“I want the young people, I want the happiness, I want the street,” says chef Eyal Shani in a thick Israeli accent.
The 58-year-old restaurant mogul and MasterChef Israel host, who has a short beard and wavy salt and pepper hair, is in Melbourne overseeing the opening of his sixth pita-focused Israeli street-food eatery, Miznon (meaning “kiosk” in Hebrew), which opens today on Hardware Lane.
Almost everyone in the kitchen at Miznon is yelling at each other in Hebrew. And Shani is the loudest. Interviewing him is like trying to talk to a footballer during a game – he’s intensely focused but equally unpredictable.
“I’m not drinking a lot of coffee,” he says over a coffee, after breaking off abruptly to go over a dish with one of his chefs, who’s standing inside a long, narrow open kitchen that juts out into the restaurant like a deli counter, with bench space and stools in front. Shani is juggling numerous ongoing conversations but still somehow manages to look like the least distracted person in the room.
Among his interlocutors are his two travelling companions, chefs Meir Ringart and Yoni Joseph, who came over with him from Israel to help set up the shop. His modus operandi is almost ritualistic at this point; Shani owns and operates (with his business partner, Shachar Segal) five other Miznons in Tel Aviv, Paris and Vienna, plus there’s a forthcoming New York outpost.
Melbourne first came onto his radar when his friend and now business partner Ron Lazarovits cajoled him to visit. “He told me four, five times: ‘Come to Melbourne, you’ll fall in love with this place’,” Shani says. “And I came and I fell in love with the freedom of the people.”
He’s also impressed with the local produce, which inspired several new creations on the menu here. This includes the Bag of 7 Species of Green Beans, a vegetable salad that Shani lightly cooks with garlic, lime and Mount Zero olive oil. “Nothing is happening but steaming,” he says. “Inside each [bean] pod there is a bubble of air that is like an atmosphere that the bean is living inside. The inner universe of the bean.”
On the topic of Miznon’s culinary focus – pita – Shani is equally romantic: “For me, Miznon is a kind of place where you can translate all of what you see around – the mood, the atmosphere, the energy, the people – into the ingredients. Pita is a translator of a culture.”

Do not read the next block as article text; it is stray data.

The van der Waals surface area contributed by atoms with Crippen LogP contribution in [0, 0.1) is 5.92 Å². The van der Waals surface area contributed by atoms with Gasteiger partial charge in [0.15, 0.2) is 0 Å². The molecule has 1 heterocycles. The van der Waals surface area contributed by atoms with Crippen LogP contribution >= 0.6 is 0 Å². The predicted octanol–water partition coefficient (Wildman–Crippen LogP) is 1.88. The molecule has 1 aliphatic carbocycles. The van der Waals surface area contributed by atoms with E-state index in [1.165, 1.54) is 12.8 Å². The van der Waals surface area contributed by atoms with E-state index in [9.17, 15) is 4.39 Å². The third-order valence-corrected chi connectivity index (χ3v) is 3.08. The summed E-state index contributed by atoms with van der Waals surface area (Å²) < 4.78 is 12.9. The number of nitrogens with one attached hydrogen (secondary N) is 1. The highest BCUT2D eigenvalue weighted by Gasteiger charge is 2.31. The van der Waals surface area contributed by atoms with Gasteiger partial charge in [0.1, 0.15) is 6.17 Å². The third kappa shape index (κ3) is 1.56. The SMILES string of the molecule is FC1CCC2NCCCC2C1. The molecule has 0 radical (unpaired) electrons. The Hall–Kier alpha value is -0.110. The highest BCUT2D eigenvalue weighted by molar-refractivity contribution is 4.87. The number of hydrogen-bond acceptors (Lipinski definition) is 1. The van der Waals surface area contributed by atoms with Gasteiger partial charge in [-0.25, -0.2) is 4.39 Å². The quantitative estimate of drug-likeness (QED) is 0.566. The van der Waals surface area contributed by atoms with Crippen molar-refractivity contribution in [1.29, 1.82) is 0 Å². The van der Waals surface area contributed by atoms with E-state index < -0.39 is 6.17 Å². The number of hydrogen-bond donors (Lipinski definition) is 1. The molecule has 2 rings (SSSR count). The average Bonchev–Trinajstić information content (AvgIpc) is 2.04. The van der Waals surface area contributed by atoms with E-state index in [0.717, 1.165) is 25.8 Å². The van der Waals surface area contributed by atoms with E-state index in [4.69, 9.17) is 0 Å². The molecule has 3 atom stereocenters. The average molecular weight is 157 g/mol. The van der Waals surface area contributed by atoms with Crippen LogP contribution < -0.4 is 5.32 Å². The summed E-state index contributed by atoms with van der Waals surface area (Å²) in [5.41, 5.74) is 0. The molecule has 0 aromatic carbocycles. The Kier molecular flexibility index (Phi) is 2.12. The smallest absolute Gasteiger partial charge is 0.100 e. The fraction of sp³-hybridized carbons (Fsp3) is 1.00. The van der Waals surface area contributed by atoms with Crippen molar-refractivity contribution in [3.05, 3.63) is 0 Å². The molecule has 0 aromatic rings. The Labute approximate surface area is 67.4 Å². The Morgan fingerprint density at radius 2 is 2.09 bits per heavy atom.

Expect pockets with blood cabbage sausage and rice; steak, egg and avocado; the "Intimate Wagyu and Roots Stew"; and a falafel burger. The soft and fluffy white pitas are prepared off-site at Brunswick’s Alasya Turkish bakery by baker Ismail Bekir.
Out-of-pita options include hot chickpeas “melting on tahini” with a hard-boiled egg and the obtusely named but strangely enticing Aubergine Nervous Rails Cutting.
Then there’s cauliflower. Shani doesn’t hide his love for it, proudly displaying the vegetable by the dozen around the restaurant. The main event is a simple baby cauliflower, roasted whole (leaves and all) with a bit of olive oil and served on paper to share.
Yacov Turjman has overseen the diner’s design, with funky second-hand furniture, ornamental musical instruments and a comical abundance of ceiling lights. The two-storey space speaks to Shani’s simple yet timeless brief: have fun, no matter what. And, if you’re not already convinced on this point, there’s a bleacher-style dancing area and beers on tap to seal the deal.
Shani is preparing to fly back to Tel Aviv, but geography won’t prevent him from having the last laugh at Miznon Melbourne. The final dish on the menu is a $2 item (or is it an experience?) called “If You Want to Feel a Warm Egg Inside Your Hand”. We won’t ruin the surprise.
59 Hardware Lane, Melbourne